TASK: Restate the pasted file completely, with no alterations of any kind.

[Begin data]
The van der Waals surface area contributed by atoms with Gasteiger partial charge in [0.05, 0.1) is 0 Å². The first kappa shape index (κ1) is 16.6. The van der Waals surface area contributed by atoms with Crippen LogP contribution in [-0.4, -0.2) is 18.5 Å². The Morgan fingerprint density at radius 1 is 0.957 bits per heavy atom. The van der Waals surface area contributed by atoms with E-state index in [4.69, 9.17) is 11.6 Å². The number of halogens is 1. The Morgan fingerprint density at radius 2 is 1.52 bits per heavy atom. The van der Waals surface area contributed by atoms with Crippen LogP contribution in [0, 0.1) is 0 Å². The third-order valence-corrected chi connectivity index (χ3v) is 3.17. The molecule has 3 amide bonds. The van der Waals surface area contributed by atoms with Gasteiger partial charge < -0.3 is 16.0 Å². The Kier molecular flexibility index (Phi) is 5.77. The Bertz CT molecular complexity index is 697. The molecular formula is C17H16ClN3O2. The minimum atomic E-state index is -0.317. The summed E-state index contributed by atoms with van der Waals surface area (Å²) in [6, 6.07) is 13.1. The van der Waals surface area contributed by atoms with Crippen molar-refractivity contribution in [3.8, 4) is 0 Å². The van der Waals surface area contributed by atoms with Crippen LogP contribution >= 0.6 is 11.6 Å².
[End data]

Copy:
The van der Waals surface area contributed by atoms with Gasteiger partial charge in [0.05, 0.1) is 0 Å². The first kappa shape index (κ1) is 16.6. The van der Waals surface area contributed by atoms with Crippen LogP contribution in [-0.4, -0.2) is 18.5 Å². The Morgan fingerprint density at radius 1 is 0.957 bits per heavy atom. The van der Waals surface area contributed by atoms with E-state index in [4.69, 9.17) is 11.6 Å². The number of halogens is 1. The Morgan fingerprint density at radius 2 is 1.52 bits per heavy atom. The van der Waals surface area contributed by atoms with Crippen LogP contribution in [0, 0.1) is 0 Å². The third-order valence-corrected chi connectivity index (χ3v) is 3.17. The molecule has 3 amide bonds. The van der Waals surface area contributed by atoms with Gasteiger partial charge < -0.3 is 16.0 Å². The Kier molecular flexibility index (Phi) is 5.77. The Bertz CT molecular complexity index is 697. The molecular formula is C17H16ClN3O2. The minimum atomic E-state index is -0.317. The summed E-state index contributed by atoms with van der Waals surface area (Å²) in [6, 6.07) is 13.1. The van der Waals surface area contributed by atoms with Crippen molar-refractivity contribution in [3.8, 4) is 0 Å². The van der Waals surface area contributed by atoms with Crippen LogP contribution >= 0.6 is 11.6 Å².